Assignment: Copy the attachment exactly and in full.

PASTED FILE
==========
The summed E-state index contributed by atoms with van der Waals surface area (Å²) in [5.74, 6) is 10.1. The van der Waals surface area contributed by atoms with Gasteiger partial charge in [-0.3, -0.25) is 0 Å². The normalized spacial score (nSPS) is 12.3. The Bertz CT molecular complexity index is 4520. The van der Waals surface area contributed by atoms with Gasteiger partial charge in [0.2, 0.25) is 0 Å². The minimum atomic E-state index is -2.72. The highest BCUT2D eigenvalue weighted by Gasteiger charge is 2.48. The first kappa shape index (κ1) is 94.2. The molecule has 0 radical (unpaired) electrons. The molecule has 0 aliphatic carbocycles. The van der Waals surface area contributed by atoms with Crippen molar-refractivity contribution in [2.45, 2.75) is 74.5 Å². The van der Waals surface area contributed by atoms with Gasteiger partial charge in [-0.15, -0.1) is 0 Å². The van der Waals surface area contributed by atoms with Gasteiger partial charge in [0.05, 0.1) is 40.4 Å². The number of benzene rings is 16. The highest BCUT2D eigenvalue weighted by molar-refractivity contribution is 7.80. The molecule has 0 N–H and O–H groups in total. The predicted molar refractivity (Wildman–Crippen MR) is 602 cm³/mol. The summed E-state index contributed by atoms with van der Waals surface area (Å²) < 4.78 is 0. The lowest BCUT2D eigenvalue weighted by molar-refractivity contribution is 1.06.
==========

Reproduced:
The summed E-state index contributed by atoms with van der Waals surface area (Å²) in [5.74, 6) is 10.1. The van der Waals surface area contributed by atoms with Gasteiger partial charge in [-0.3, -0.25) is 0 Å². The normalized spacial score (nSPS) is 12.3. The Bertz CT molecular complexity index is 4520. The van der Waals surface area contributed by atoms with Gasteiger partial charge in [0.2, 0.25) is 0 Å². The minimum atomic E-state index is -2.72. The highest BCUT2D eigenvalue weighted by Gasteiger charge is 2.48. The first kappa shape index (κ1) is 94.2. The molecule has 0 radical (unpaired) electrons. The molecule has 0 aliphatic carbocycles. The van der Waals surface area contributed by atoms with Crippen molar-refractivity contribution in [2.45, 2.75) is 74.5 Å². The van der Waals surface area contributed by atoms with Gasteiger partial charge in [-0.15, -0.1) is 0 Å². The van der Waals surface area contributed by atoms with Gasteiger partial charge in [0.05, 0.1) is 40.4 Å². The number of benzene rings is 16. The highest BCUT2D eigenvalue weighted by molar-refractivity contribution is 7.80. The molecule has 0 N–H and O–H groups in total. The predicted molar refractivity (Wildman–Crippen MR) is 602 cm³/mol. The summed E-state index contributed by atoms with van der Waals surface area (Å²) < 4.78 is 0. The lowest BCUT2D eigenvalue weighted by molar-refractivity contribution is 1.06.